Interview with Bruce Arena and Pierre Barrieu

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Still think soccer is a foreign game? In this article, U.S. National Team head coach Bruce Arena and fitness coach Pierre Barrieu prove otherwise. Both coaches offer their insights about the progress of American soccer and the future of the sport.

The largest sporting event on the planet is just around the corner, and the U.S. men's national soccer team is looking to pick up where it left off in 2002—as a respected contender. After finishing dead last in the 1998 World Cup, the team's quarterfinal finish in 2002 signified its progress and indicated its potential.

We caught up with national team Head Coach Bruce Arena— the winningest coach in team history—and team Fitness Coach Pierre Barrieu during a World Cup training camp. Read on for Arena's insights on the upcoming Cup and Barrieu's thoughts on the growing popularity of soccer in America.

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Still think soccer is a foreign game? In this article, U.S. National Team head coach Bruce Arena and fitness coach Pierre Barrieu prove otherwise. Both coaches offer their insights about the progress of American soccer and the future of the sport.

The largest sporting event on the planet is just around the corner, and the U.S. men's national soccer team is looking to pick up where it left off in 2002—as a respected contender. After finishing dead last in the 1998 World Cup, the team's quarterfinal finish in 2002 signified its progress and indicated its potential.

We caught up with national team Head Coach Bruce Arena— the winningest coach in team history—and team Fitness Coach Pierre Barrieu during a World Cup training camp. Read on for Arena's insights on the upcoming Cup and Barrieu's thoughts on the growing popularity of soccer in America.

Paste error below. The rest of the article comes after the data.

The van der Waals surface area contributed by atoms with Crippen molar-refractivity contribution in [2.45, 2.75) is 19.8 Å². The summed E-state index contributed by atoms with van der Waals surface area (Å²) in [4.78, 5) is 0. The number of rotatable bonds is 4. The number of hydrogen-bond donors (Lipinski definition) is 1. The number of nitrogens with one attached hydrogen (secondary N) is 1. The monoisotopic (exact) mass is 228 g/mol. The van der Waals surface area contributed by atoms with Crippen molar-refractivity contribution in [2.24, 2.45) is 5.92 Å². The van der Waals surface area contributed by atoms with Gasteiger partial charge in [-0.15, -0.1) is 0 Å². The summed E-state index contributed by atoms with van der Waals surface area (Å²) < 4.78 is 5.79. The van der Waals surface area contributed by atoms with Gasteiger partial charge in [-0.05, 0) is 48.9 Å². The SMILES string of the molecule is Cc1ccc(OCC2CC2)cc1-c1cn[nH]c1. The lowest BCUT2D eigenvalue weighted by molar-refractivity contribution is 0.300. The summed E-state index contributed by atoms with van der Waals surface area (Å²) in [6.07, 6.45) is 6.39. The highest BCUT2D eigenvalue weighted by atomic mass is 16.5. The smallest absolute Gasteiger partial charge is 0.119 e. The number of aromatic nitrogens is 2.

STACK: How has the training camp been going so far?
Arena:
It's been going well for us. We're going to use the time between now and June 12 to work on a few things. The team is looking good, and we're on schedule.

STACK: What are you focusing on right now?
Arena:
Our focus here is to get our domestic players playing. They've had a long layoff since the end of their season, so we want to shake off the rust and get them used to playing again.

STACK: Is it difficult to build chemistry with players who don't usually play together?
Arena:
Not with this group. The biggest issue is really just getting them in playing form. is very different from baseball—even basketball, which is somewhat of an aerobic sport—because it takes so long to get your body fit to play. So much twisting and turning is involved with this game, and the demand for running is intensive. when these guys arrive after a layoff, we immediately deal with their fitness level. The team stuff—tactics and strategy—comes a little later. Over the past few weeks, since their bodies have come around, we've been able to focus a little more on soccer strategy.

STACK: With the physical aspect carrying so much weight, what do you think is the most important physical attribute for a player?
Arena:
It varies for every position, but at the international level, speed is the determining factor. It's more than just running fast—it's about speed of thought, speed of controlling the ball and speed of execution. Soccer players need to master all of these for success at this level.

STACK: How has the American game evolved over the last 10 years?
Arena:
Because we have a domestic league now, we've improved so much at the international level. It's allowed our players to better their games, because they play against worthy opponents for extended periods of time. It's also helped build support and increase popularity for the game in this country.

STACK: Where do you see the game 10 years from now?
Arena:
Where do I see it heading? Here [points to Home Depot Stadium]. going to be in large stadiums with continued support for the professional league. That all translates to better players and bigger achievements for the National Team down the road.